I wanted to give Kawamura about three minutes to get his fruit before I came out, so I examined a selection of bandages that gave me a view of the street. The way he had ducked into the store looked like a move calculated to flush surveillance, and I didn't like it. If we hadn't been hooked up the way we were, Harry would have had to stop abruptly to maintain his position behind the target. He might have had to do something ridiculous, like tie his shoe or stop to read a street sign, and Kawamura, probably peering out of the entranceway of the store, could have made him. Instead, I knew Harry would continue past the fruit store; he would stop about twenty meters ahead, give me his location, and fall in behind when I told him the parade was moving again.
The fruit store was a good spot to turn off, all right--too good for someone who knew the route to have chosen it by accident. But Harry and I weren't going to be flushed out by amateur moves out of some government antiterrorist primer. I've had that training, so I know how useful it is.
I left the drugstore and continued down Dogenzaka, more slowly than before because I had to give Kawamura time to come out of the store. Shorthand thoughts shot through my mind: Are there enough people between us to obscure his vision if he turns when he comes out? What shops am I passing if I need to duck off suddenly? Is anyone looking up the street at the people heading toward the station, maybe helping Kawamura spot surveillance? If I had already drawn any countersurveillance attention, they might notice me now, because before I was hurrying to keep up with the target and now I was taking my time, and people on their way to work don't change their pace that way. But Harry had been the one walking point, the more conspicuous position, and I hadn't done anything to arouse attention before stopping in the drugstore.
I heard Harry again: "I'm at one-oh-nine." Meaning he had turned into the landmark 109 Department Store, famous for its collection of 109 restaurants and trendy boutiques.
"No good," I told him. "The first floor is lingerie. You going to blend in with fifty teenage girls in blue sailor school uniforms picking out padded bras?"
"I was planning to wait outside," he replied, and I could imagine him blushing.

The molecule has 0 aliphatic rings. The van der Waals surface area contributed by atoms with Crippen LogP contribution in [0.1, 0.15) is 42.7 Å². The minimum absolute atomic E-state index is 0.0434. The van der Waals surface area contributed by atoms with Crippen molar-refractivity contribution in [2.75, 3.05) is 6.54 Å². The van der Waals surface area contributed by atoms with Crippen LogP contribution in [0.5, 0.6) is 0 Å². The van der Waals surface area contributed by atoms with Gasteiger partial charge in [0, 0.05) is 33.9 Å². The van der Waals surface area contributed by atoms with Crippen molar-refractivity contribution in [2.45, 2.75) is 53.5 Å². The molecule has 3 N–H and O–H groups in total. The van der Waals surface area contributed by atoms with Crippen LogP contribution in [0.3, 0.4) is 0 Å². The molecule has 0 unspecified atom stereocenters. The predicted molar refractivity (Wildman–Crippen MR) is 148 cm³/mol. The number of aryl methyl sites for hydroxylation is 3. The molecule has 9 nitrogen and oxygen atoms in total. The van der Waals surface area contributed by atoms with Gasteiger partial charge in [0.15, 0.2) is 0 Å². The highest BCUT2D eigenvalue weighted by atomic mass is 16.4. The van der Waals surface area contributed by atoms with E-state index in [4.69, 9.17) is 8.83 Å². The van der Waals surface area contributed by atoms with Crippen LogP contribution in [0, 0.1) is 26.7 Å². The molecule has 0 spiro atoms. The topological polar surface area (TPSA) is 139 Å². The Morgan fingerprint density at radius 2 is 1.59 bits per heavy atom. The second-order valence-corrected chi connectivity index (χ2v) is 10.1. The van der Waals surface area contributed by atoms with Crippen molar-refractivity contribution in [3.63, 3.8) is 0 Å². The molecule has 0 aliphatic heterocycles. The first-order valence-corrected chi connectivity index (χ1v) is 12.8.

The front of 109 is a popular meeting place, typically crowded with a polyglot collection of pedestrians. "Sorry, I thought you were going for the lingerie," I said, suppressing the urge to smile. "Just hang back and wait for my signal as we go past."
The fruit store was only ten meters ahead, and still no sign of Kawamura. I was going to have to slow down. I was on the opposite side of the street, outside Kawamura's probable range of concern, so I could take a chance on just stopping, maybe to fiddle with a cell phone. Still, if he looked, he would spot me standing there, even though, with my father's Japanese features, I don't have a problem blending into the crowds. Harry, a pet name for Haruyoshi, being born of two Japanese parents, has never had to worry about sticking out.
When I returned to Tokyo in the early eighties, my brown hair, a legacy from my mother, worked for me the way a fluorescent vest does for a hunter, and I had to dye it black to develop the anonymity that protects me now. But in the last few years the country has gone mad for chappatsu, or tea-color dyed hair, and I don't have to be so vigilant about the dye anymore. I like to tell Harry he's going to have to go chappatsu if he wants to fit in, but Harry's too much of an otaku, a geek, to give much thought to issues like personal appearance. I guess he doesn't have that much to work with, anyway: an awkward smile that always looks like it's offered in anticipation of a blow, a tendency to blink rapidly when he's excited, a face that's never lost its baby fat, its pudginess accentuated by a shock of thick black hair that on bad days seems almost to float above it. But the same qualities that keep him off magazine covers confer the unobtrusiveness that makes for effective surveillance.
Copyright © 2002 by Barry Eisler. All rights reserved. No part of this book may be reproduced without written permission from the publisher, Putnam.
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